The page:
Running the length of the cockpit are sidepockets that provide plenty of storage for items that don't mind a bit of spray and being exposed to the elements. However, the padded coaming that forms the pocket could be better reinforced to take the rough and tumble of family outings.

The bench seat can be pulled forward to access a modest storage area for safety equipment and other items you'd like to keep dry while a full-length hinge again demonstrates Crownline's dedication to quality.

Lifting up the sunlounge provides access to the engine and further storage. There is, however, one thing that you should keep in mind - make sure that whatever is stored back here is tidily and securely packed away so nothing gets tangled in the engine.

At the very stern is an ample boarding platform that houses a hatch with a fold-away telescopic ladder, while pop-up cleats are concealed neatly on the transom's curved corners.

 

 

PERFORMANCE

The rumble of the 220hp Mercruiser 4.3lt MPi V6 was very pleasing as we cruised into the chop luffing at the stained waters of Lake Eppalock.

The 19SS seemed to prefer a bit of power to a slow idle. Lift-off was pretty good with the throttle down but with only two people onboard the bow did rise a bit initially, before it came down and started to eat the white caps whipped up by a highland bluster. The ride was confident, stable and pretty quiet, although a few hull slaps and some windswept spray took me by surprise. At slower speeds the hull was prone to "porpoising", but in all honesty these boats are optimised to be driven and ridden with at least four adults onboard.

I've been fortunate enough to drive many bowriders over the years and in that time I've become quite comfortable with just how hard you can push some of them. With some encouragement from Andy from Victoria's BL Marine (who supplied the test boat) I gave the Crownline my all, and in turn after turn it delivered impressively. The rev limiter alarm was startling when it first sounded, but I think it's actually kind of comforting once you know it's there, seeing as all you have to do is trim down to reduce the revs. At flat-chat we boogied along at a very respectable speed, with better fuel consumption compared to the opposition, thanks to the Crowline's smaller block engine.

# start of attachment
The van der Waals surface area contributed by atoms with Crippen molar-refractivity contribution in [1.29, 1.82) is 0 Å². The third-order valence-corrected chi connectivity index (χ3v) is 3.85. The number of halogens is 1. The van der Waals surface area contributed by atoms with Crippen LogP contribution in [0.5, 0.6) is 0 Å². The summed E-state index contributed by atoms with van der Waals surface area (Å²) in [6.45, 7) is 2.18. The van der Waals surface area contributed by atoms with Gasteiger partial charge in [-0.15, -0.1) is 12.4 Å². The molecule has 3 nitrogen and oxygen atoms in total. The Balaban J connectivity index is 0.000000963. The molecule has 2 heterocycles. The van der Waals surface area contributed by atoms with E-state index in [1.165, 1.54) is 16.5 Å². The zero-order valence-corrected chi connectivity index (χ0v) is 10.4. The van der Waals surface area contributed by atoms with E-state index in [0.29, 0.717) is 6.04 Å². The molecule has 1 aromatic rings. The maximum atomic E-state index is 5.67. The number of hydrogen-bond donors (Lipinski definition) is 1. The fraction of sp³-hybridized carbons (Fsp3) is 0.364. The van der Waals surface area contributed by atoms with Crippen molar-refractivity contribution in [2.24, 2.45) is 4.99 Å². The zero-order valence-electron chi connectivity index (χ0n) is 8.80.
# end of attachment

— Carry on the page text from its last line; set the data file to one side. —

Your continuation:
Let's face it, how often will you really be racing around at top speed (okay, forget I said that - "as often as possible" is the likely answer if you're anything like me).

As I drove the rig back onto its Australian-made Dunbier trailer I was impressed by the design considerations integrated into the layout. I could genuinely see why the Crownline 19SS has become one of the most popular bowriders in the Australian domestic market. Its price is competitive given the quality and any owner should be proud to park one in the driveway or manoeuvre it down the local ramp.

 

 

 

 

Specifications: Crownline 19SS

 

 

PRICE AS TESTED

$54,935

 

 

GENERAL

Type: Family bowrider

Material: Fibreglass

Length: 5.81m

Beam: 2.33m

Deadrise: 18°

Weight (BMT): 1750kg

Max. draft: 0.69m

Min. draft (sterndrive trimmed up): 0.33m

 

 

CAPACITIES

Fuel: 102lt

People: 8

Min. HP: 190

Max. HP: 220

 

 

ENGINE

Make: MerCruiser

Type: MPi V6 inboard sterndrive

Drive: Alpha 1

Rated: 220hp

Displacement: 4.3lt

 

MANUFACTURED BY

Crownline Boats

Web: www.crownline.com

 

Originally published in TrailerBoat #268.

Find Crownline boats for sale.